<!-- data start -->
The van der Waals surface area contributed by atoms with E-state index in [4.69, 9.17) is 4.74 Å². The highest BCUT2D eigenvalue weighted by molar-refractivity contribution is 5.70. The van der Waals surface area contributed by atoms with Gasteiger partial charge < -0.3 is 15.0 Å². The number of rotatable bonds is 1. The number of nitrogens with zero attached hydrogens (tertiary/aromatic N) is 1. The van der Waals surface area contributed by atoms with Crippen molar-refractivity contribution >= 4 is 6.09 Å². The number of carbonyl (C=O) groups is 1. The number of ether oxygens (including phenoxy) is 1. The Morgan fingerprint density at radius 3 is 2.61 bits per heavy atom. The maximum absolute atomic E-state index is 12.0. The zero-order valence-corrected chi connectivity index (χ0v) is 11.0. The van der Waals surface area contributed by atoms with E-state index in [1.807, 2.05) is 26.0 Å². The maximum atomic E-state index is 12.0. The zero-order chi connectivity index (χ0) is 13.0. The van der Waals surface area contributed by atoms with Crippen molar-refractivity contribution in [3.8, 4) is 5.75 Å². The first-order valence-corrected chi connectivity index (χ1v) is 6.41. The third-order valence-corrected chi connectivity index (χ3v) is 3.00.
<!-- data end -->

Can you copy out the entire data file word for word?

The van der Waals surface area contributed by atoms with E-state index in [4.69, 9.17) is 4.74 Å². The highest BCUT2D eigenvalue weighted by molar-refractivity contribution is 5.70. The van der Waals surface area contributed by atoms with Gasteiger partial charge < -0.3 is 15.0 Å². The number of rotatable bonds is 1. The number of nitrogens with zero attached hydrogens (tertiary/aromatic N) is 1. The van der Waals surface area contributed by atoms with Crippen molar-refractivity contribution >= 4 is 6.09 Å². The number of carbonyl (C=O) groups is 1. The number of ether oxygens (including phenoxy) is 1. The Morgan fingerprint density at radius 3 is 2.61 bits per heavy atom. The maximum absolute atomic E-state index is 12.0. The zero-order valence-corrected chi connectivity index (χ0v) is 11.0. The van der Waals surface area contributed by atoms with E-state index in [1.807, 2.05) is 26.0 Å². The maximum atomic E-state index is 12.0. The zero-order chi connectivity index (χ0) is 13.0. The van der Waals surface area contributed by atoms with Crippen molar-refractivity contribution in [3.8, 4) is 5.75 Å². The first-order valence-corrected chi connectivity index (χ1v) is 6.41. The third-order valence-corrected chi connectivity index (χ3v) is 3.00.